How I am preparing Kate to do school

Right from my eldest child, I’ve always believed in real learning, not just drilling them with content or making them good test-takers. I’ve come a long way in envisioning something beyond what our schools can offer and am now able to give kids that headstart at my enrichment centre.

Having Kate go through our programme, my insight into kids and learning has risen a notch! It is amazing how every child has different strengths and giftedness yet even the bright ones have their own unique learning issues.

In Janaury, Kate had The Executive Assessment (TEA) done and I expected her to score well as she speaks fluently and seems smart enough. However, I was surprised that her TEA score was 10 out of 21, and it was an eye-opener to discover her weak areas.

The Executive Assessment

I have sat through countless parent-teacher meetings with my 5 older kids but have never received a holistic assessment of their learning. In pre-school, feedback was usually about whether they were well-behaved (my 4 girls) or mischevious but creative (my son), and I would be updated about their reading and writing progress. In primary school, the focus would shift to their grades, on matters such as if homework was handed in on time and about their general behaviour.

On several occassions, teachers tell me, “Your child is smart, but if he can focus better/be more motivated, he will be able to reach his potential.”

But nobody tells us exactly how to do that!

With her assessment done, Teacher Jim was able to zoom in on her gaps and guide Kate to bridge them so that she can get the most out of whatever she is learning, both in school and in her other enrichment classes.

I found out that despite her chattiness and street smarts, she is not a strong learner and these are the foundational skills she needs to develop to prepare her well to cope with the demanding curriculum in primary school.

Increase her attention span: The most basic requirement to learn well is to have a good attention span to stay on task. She did not manage to complete some of the activities as she gets easily distracted by others or her mind will wander. The demands of K1 is increasing and she needs to concentrate well to absorb what is being taught in class. By disguising our activities as play, Kate happily undertakes them and manages to stay focused longer each time.

Train up her cognitive processes: In the animal stroop activity, they were instructed to say the colour of the animals in time to the metronome beat, but halfway through, she drifted from colour to name. With weekly practice, her processing speed and mental stamina will be enhanced and she can take on higher levels of difficulty.

Improve her working memory: Kate has no problems with her memory and can remember places we’ve been to and recall incidences, but I’ve never tested her working memory. Now that I’m aware it is weak, we need to tackle this if not in primary school, by the time she finishes reading the math problem sums, she would have forgotten what the question was asking for.

Develop her ability to self-monitor: After each activity, they are asked to reflect on how they had done and ways they can improve. Kate would gayly declare that she did fine even if she had gotten most of it wrong. I do love her positive and happy attitude though! Hopefully she will inculcate good habits of being able to check her own work and spot mistakes so that she does not need to constantly rely on her teachers (or me).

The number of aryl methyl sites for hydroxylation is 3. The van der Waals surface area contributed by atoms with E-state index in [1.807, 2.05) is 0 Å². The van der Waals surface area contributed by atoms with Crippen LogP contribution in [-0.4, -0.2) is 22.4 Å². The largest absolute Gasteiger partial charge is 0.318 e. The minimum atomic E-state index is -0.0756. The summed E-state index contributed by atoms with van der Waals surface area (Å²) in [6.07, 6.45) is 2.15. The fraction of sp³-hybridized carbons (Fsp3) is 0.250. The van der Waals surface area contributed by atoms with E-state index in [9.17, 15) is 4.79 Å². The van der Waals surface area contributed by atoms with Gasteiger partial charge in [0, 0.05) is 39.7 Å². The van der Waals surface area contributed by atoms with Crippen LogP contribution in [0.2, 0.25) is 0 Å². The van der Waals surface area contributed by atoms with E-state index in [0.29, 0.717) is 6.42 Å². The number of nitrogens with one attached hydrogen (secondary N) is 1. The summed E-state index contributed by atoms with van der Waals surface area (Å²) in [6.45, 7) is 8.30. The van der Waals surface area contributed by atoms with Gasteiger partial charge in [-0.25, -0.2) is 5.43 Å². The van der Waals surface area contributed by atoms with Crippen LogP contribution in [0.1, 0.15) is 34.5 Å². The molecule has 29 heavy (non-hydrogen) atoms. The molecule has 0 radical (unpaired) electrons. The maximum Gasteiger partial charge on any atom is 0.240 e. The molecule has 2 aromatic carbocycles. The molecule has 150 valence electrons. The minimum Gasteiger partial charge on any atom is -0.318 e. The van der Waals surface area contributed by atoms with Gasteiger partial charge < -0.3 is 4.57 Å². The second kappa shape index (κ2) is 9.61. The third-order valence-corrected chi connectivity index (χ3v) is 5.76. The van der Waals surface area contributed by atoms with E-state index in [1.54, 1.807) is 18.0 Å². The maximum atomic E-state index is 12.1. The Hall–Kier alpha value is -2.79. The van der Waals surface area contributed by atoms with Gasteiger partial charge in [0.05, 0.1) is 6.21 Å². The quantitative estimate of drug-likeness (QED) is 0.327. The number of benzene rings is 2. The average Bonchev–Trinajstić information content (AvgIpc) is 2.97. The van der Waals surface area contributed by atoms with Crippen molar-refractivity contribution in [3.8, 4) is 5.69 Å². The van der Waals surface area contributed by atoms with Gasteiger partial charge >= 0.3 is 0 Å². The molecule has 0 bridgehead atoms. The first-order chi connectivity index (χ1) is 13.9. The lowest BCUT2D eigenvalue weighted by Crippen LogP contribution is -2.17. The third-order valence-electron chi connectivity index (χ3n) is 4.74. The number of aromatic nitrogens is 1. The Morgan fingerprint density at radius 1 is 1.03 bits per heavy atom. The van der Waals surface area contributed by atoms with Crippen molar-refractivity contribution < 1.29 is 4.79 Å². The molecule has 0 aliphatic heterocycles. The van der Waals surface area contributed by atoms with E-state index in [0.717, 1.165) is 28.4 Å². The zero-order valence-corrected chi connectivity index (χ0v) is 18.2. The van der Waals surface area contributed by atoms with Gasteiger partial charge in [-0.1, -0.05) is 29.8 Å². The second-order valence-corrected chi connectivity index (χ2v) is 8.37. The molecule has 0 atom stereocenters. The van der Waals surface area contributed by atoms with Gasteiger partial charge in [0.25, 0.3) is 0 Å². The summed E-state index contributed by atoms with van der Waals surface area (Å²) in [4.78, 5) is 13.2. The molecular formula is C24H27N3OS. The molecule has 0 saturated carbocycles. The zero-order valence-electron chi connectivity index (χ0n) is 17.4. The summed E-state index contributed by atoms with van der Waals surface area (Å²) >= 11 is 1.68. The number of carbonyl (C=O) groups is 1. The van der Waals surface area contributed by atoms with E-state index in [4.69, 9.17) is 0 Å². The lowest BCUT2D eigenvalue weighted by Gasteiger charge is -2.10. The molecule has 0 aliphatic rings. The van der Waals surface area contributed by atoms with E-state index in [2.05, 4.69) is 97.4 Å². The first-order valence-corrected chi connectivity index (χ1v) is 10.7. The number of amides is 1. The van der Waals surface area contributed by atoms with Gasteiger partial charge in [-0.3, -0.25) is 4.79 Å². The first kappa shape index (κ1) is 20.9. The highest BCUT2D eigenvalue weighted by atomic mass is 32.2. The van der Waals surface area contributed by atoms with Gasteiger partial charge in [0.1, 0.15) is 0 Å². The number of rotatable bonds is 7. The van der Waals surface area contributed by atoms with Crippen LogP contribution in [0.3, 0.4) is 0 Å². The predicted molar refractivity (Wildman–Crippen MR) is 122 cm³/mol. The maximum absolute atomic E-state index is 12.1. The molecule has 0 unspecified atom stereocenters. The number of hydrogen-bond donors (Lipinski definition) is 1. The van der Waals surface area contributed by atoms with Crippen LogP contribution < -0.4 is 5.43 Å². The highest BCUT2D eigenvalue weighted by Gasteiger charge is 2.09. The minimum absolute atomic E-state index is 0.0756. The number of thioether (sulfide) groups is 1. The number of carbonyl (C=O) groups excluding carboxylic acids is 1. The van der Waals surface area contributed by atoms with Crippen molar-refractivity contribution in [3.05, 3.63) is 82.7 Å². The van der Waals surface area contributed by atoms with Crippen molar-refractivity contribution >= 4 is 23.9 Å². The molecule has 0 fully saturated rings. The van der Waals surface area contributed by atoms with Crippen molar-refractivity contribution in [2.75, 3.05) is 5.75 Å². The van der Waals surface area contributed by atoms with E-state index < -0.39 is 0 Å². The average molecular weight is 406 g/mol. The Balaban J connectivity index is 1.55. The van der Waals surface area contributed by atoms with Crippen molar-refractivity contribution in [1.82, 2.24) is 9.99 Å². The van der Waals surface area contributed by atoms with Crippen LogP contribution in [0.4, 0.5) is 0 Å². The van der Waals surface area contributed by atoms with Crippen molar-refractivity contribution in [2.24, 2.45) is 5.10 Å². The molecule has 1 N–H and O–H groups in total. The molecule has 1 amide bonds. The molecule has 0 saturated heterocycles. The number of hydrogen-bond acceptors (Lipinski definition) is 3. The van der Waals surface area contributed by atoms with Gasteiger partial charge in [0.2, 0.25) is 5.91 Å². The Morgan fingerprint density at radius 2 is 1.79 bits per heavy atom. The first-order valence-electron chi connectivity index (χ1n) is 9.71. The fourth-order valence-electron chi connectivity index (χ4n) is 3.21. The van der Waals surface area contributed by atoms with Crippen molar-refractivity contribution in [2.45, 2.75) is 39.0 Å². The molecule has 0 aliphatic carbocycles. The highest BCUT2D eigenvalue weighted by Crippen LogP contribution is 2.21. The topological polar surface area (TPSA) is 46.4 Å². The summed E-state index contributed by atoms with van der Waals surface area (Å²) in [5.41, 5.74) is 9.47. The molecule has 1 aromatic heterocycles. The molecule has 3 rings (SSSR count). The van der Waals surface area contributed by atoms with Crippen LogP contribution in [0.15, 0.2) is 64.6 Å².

Growth mindset?
Develop a Growth Mindset: Sad to say, Kate has a fixed mindset and gives up easily. I assumed that since I have more of a growth mindset, so will my kids! Faced with a difficult activity, she simply said, “I don’t know. I don’t want to do it anymore” and refused to try. When Teacher Jim asked the kids, “Who is ready for a challenging round? Thumbs up if you are!” The other kids enthusiastically raised their hands, except for Kate. Finally she managed a half-hearted thumbs up, seeming to say fine, I will give it a go. Still, baby steps!

Term 1 has just ended and we’re heartened to see good progress in most areas. What’s more interesting is that Teacher Jim has unearthed some of Kate’s deep-seated habits and attitudes and is working on guiding her to un-do them.

She doubts her own ability and often cannot resist giving herself an advantage by peeking at others instead of thinking and being confident of her own answers. So much so that she has honed the skill of being able to copy discreetly. At 4?? Gasp. (And yes, I managed to catch a shot of her in action. I couldn’t quite believe my eyes.)

He also noticed that whenever a question is asked, Kate waits for others to answer and immediately follows and shouts out the answer as her own. No wonder we always thought of her as a smart child! Aware of this, he encourages Kate to think carefully and come up with an answer, to build up her confidence in her own ability.

Her strengths and weaknesses are clearer to me now and with awareness, I can work hand in hand with her teachers to guide her to reach her learning potential.

At times, I will hear her spontaneously chirp, “Don’t give up! Keep trying!” while sticking with a task and I can see the growth mindset slowly being internalised.

It will take time, but I’m glad she’s only 4 and already on the path of closing her learning gaps one by one and building a strong foundation of positive learning habits to excel in school.

Trial classes at The Little Executive are conducted every Saturday which includes The Executive Assessment.

Trials at $48
Suitable for N2-P2
1.5 hour session
Trial classes are parent-accompanied.

The Little Executive
144 Bukit Timah Road
Singapore 229844
(between Newton circus and KK Hospital)
Tel: 6908 1889